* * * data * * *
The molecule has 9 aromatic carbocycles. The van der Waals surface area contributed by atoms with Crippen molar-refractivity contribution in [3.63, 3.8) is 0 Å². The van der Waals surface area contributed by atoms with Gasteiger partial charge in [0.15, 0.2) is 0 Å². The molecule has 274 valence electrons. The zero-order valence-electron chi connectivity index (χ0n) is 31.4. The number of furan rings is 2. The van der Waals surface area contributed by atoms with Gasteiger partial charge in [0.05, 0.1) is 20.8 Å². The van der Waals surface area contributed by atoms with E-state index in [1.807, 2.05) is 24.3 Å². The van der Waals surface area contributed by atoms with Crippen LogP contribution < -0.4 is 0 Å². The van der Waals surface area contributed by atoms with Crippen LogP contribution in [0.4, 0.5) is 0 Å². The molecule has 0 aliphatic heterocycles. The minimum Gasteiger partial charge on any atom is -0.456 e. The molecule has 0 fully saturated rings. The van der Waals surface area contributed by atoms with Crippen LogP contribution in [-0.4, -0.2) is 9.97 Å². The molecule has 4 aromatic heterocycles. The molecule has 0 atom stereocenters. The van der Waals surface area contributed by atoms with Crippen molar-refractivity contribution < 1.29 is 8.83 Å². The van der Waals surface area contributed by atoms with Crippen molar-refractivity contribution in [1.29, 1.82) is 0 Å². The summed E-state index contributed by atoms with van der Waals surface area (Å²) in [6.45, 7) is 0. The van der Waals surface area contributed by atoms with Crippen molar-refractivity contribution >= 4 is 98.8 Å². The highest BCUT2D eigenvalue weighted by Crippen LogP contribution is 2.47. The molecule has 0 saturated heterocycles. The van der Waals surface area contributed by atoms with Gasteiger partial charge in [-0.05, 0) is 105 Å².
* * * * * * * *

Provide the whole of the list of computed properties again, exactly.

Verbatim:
The molecule has 9 aromatic carbocycles. The van der Waals surface area contributed by atoms with Crippen molar-refractivity contribution in [3.63, 3.8) is 0 Å². The van der Waals surface area contributed by atoms with Gasteiger partial charge in [0.15, 0.2) is 0 Å². The molecule has 274 valence electrons. The zero-order valence-electron chi connectivity index (χ0n) is 31.4. The number of furan rings is 2. The van der Waals surface area contributed by atoms with Gasteiger partial charge in [0.05, 0.1) is 20.8 Å². The van der Waals surface area contributed by atoms with E-state index in [1.807, 2.05) is 24.3 Å². The van der Waals surface area contributed by atoms with Crippen LogP contribution < -0.4 is 0 Å². The van der Waals surface area contributed by atoms with Crippen LogP contribution in [0.4, 0.5) is 0 Å². The molecule has 0 aliphatic heterocycles. The minimum Gasteiger partial charge on any atom is -0.456 e. The molecule has 0 fully saturated rings. The van der Waals surface area contributed by atoms with Crippen LogP contribution in [-0.4, -0.2) is 9.97 Å². The molecule has 4 aromatic heterocycles. The molecule has 0 atom stereocenters. The van der Waals surface area contributed by atoms with Crippen molar-refractivity contribution < 1.29 is 8.83 Å². The van der Waals surface area contributed by atoms with Crippen molar-refractivity contribution in [1.29, 1.82) is 0 Å². The summed E-state index contributed by atoms with van der Waals surface area (Å²) in [6.45, 7) is 0. The van der Waals surface area contributed by atoms with Crippen molar-refractivity contribution >= 4 is 98.8 Å². The highest BCUT2D eigenvalue weighted by Crippen LogP contribution is 2.47. The molecule has 0 saturated heterocycles. The van der Waals surface area contributed by atoms with Gasteiger partial charge in [-0.05, 0) is 105 Å².